we've discovered some locales in Copper Harbor we didn't know existed. One is
the Third Street Park. Third Street runs along the west side of Mariner North,
crosses Bernard and ends on Broadway. There there is
a lovely little park maintained by Grant Township. There's a small parking lot,
a latrine, a sign announcing this is a place for quiet meditation, not loud
parties. A board walk leads to an overlook with a couple benches, steps leading
down to provide access to the pebbly shore, perfect for skipping stones or even
a chilly dip in the lake. This is a great destination for a walk from, say,
Grandpa's Barn and back, maybe, to George's ice cream stand.
Then yesterday we explored another most interesting and lovely site, Hunter's Point Park. located at the western edge of Copper Harbor's harbor. Access is via a long snaking gravel road which leads off M26 just west of the point where Brockway Mountain Drive joins M26. Here the facilities are even more generous than the Third Street facility. A good little hike to the Hunter's Point overlook over another boardwalk. Steps provide access to the rocky shore and to a trail which leads along the shore to the Marina from which the Copper Harbor Lighthouse boat departs, a quarter mile hike. We drove into the Marina and spotted the other end of the walking trail from Hunter's Point. It's a hike I'd like to take sometime soon if I can persuade my chauffer to meet me at the other end.
Saturday, 6 August, 2011. Our favorite view here at Agate Harbor is just that, Agate
Harbor, South Bay that is. The northerly view from our deck is a continual
source of delight--the wilderness on both sides of South Bay, the water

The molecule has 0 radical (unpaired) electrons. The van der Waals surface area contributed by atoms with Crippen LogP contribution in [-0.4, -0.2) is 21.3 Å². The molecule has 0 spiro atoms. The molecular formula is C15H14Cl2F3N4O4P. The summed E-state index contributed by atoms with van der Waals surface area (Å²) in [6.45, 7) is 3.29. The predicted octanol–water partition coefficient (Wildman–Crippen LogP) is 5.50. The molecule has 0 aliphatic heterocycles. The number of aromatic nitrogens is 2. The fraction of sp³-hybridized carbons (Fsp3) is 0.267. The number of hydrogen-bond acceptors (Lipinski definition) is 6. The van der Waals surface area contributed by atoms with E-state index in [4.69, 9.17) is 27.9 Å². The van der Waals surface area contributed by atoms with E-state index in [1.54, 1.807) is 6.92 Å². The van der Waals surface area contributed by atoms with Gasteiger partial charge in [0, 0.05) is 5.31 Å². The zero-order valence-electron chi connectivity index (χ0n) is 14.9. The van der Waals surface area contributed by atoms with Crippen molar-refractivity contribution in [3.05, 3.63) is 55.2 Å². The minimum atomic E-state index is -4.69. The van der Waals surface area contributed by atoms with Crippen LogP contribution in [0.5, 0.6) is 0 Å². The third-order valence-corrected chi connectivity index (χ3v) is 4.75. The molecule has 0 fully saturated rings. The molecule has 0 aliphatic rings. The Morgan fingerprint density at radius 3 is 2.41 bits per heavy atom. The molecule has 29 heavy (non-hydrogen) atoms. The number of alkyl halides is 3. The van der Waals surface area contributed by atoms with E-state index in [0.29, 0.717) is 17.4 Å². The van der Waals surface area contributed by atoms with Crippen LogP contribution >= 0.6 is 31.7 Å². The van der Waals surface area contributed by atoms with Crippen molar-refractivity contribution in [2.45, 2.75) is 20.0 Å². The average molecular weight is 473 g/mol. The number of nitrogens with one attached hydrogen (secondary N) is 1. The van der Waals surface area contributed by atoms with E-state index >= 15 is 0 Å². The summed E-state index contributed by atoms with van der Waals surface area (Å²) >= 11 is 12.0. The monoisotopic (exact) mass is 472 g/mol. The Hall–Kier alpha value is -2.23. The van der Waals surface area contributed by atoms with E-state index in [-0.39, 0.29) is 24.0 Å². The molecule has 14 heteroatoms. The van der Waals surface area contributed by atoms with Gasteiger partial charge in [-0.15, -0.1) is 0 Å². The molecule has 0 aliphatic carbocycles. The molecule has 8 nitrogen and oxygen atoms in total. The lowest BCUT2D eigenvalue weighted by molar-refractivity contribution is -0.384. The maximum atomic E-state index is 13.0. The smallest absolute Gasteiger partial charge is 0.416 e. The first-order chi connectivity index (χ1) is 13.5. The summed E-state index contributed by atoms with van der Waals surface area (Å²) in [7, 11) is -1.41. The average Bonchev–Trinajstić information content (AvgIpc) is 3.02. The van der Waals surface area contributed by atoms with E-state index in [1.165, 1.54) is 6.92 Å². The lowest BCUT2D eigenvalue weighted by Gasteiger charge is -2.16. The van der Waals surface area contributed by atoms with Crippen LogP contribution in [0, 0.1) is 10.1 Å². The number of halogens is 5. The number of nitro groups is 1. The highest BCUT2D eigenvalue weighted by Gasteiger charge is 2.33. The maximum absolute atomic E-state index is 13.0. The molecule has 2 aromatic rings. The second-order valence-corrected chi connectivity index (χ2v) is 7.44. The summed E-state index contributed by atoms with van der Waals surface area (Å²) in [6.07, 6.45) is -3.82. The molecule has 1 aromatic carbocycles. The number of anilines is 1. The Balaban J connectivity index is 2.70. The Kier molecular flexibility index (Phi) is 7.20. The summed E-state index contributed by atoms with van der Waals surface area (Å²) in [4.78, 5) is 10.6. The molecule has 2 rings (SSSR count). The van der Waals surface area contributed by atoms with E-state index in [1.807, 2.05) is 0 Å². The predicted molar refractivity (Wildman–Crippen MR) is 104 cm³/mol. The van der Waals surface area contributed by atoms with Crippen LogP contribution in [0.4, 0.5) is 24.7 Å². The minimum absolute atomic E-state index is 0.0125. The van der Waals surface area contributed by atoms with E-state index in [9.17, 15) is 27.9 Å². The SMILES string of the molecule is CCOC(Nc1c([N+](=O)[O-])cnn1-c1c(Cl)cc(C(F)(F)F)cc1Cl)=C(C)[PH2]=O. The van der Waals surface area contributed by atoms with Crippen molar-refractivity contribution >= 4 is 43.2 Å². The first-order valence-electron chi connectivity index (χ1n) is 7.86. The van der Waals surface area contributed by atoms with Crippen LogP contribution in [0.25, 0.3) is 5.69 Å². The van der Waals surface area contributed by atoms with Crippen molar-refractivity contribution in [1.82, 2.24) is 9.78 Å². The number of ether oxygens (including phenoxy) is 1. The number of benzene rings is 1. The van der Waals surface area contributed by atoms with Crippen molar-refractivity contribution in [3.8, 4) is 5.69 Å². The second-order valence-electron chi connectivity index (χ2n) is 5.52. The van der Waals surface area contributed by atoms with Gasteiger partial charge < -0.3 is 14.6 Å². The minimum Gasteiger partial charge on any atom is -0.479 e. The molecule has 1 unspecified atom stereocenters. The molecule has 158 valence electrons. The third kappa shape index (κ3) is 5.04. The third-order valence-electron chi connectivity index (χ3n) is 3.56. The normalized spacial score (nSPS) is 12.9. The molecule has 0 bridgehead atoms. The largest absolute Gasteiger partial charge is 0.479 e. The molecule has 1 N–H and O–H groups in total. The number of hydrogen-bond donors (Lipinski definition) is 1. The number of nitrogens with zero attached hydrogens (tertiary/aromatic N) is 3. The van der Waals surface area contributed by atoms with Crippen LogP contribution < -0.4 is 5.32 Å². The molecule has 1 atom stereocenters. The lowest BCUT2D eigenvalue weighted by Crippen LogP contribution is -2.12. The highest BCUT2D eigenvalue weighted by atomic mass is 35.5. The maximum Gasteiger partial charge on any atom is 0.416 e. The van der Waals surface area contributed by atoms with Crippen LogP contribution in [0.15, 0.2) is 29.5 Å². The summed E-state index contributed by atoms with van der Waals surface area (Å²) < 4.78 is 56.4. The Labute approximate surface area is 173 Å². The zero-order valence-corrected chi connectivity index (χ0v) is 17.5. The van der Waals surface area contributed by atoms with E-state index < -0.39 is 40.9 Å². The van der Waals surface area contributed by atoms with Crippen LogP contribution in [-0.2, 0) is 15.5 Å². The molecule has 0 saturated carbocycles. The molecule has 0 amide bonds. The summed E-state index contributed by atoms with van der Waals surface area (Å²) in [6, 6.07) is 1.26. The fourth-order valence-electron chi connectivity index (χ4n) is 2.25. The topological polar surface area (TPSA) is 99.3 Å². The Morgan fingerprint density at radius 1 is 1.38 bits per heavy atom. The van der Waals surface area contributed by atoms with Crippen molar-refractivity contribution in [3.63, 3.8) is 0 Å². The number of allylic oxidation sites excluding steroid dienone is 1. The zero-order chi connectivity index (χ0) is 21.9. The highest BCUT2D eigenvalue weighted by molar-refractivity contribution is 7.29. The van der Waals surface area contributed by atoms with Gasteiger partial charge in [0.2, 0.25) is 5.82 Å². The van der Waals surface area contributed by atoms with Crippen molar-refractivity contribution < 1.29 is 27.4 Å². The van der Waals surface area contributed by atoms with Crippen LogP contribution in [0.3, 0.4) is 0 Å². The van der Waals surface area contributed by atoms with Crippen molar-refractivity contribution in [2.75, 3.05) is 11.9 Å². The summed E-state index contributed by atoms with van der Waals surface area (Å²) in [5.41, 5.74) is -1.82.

sometimes glassy, usually with flowing waves, sometimes even white caps (but no
current, there's no outlet), a variety of water fowl, an occasional eagle, a
jumping fish that you never see, only the returning splash. We don't see the
ore boats on the big lake, but often a fisherman trolling, some neighbors in a
fleet of kayaks, a one or two man paddle boat, not many canoes. And of course
there are breathtaking sunsets we try never to
But there are also interesting things in the other direction, south where M26 traffic is usually pretty dull. But not always. Today the third leg of the triathlon out of Copper Harbor, the bicycle one. Several dozen bikers in colorful helmets and jerseys stream by in both directions. The route is from Copper Harbor to the east, through Esry Park a mile west of us and back, some 16 miles. On my way to the Township waste facility this morning I drove amongst them and to the cadre of flagmen (and women) who were protecting their exit from Esry. And last week we watched the antique car parade from Eagle Harbor to Copper Harbor. Mary found getting pictures a challenge since they rolled along, probably 15-20 miles an hour or so. But she did get several and here is a sampling.
Thursday, 16 June, 2011. If you're thinking of adding a pet to your household, you need to check out the blog at www.peggyjohn.blogspot.com . It's put up by Darby, a young English springer spaniel who's taken up residence with Peggy and John Malone. Darby explains his tribulations in training his human housemates, who, by the way, fancy themselves something of dog trainers. It become clear who the 'trainer' and the 'trainees' are. Darby sometimes lets his cohorts use the site to tell their side of the story.
Sunday, 7 June, 2011. Mary just finished a sewing project, a baby shower gift. It included a colorful baby bib and before wrapping the gift she wanted a picture of her handiwork. It looked as though it would just fit Ikie, our resident frog who sits on the rail of the ground floor deck. Sure enough, it's a perfect fit.